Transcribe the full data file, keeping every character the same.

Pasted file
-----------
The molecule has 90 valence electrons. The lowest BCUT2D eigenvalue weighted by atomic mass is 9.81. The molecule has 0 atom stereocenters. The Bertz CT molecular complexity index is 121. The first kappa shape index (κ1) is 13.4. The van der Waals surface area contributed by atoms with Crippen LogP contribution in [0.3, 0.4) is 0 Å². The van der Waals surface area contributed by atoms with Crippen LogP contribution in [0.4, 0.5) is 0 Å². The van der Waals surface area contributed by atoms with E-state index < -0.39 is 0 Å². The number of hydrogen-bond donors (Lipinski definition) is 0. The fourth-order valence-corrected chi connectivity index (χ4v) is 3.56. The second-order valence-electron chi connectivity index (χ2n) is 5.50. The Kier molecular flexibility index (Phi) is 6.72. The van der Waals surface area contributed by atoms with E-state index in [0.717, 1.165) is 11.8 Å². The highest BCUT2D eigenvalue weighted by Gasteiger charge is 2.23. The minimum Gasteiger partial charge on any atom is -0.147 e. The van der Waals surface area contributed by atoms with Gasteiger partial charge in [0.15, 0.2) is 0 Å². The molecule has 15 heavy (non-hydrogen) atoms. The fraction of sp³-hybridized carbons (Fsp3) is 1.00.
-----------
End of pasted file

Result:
The molecule has 90 valence electrons. The lowest BCUT2D eigenvalue weighted by atomic mass is 9.81. The molecule has 0 atom stereocenters. The Bertz CT molecular complexity index is 121. The first kappa shape index (κ1) is 13.4. The van der Waals surface area contributed by atoms with Crippen LogP contribution in [0.3, 0.4) is 0 Å². The van der Waals surface area contributed by atoms with Crippen LogP contribution in [0.4, 0.5) is 0 Å². The van der Waals surface area contributed by atoms with E-state index < -0.39 is 0 Å². The number of hydrogen-bond donors (Lipinski definition) is 0. The fourth-order valence-corrected chi connectivity index (χ4v) is 3.56. The second-order valence-electron chi connectivity index (χ2n) is 5.50. The Kier molecular flexibility index (Phi) is 6.72. The van der Waals surface area contributed by atoms with E-state index in [0.717, 1.165) is 11.8 Å². The highest BCUT2D eigenvalue weighted by Gasteiger charge is 2.23. The minimum Gasteiger partial charge on any atom is -0.147 e. The van der Waals surface area contributed by atoms with Gasteiger partial charge in [0.15, 0.2) is 0 Å². The molecule has 15 heavy (non-hydrogen) atoms. The fraction of sp³-hybridized carbons (Fsp3) is 1.00.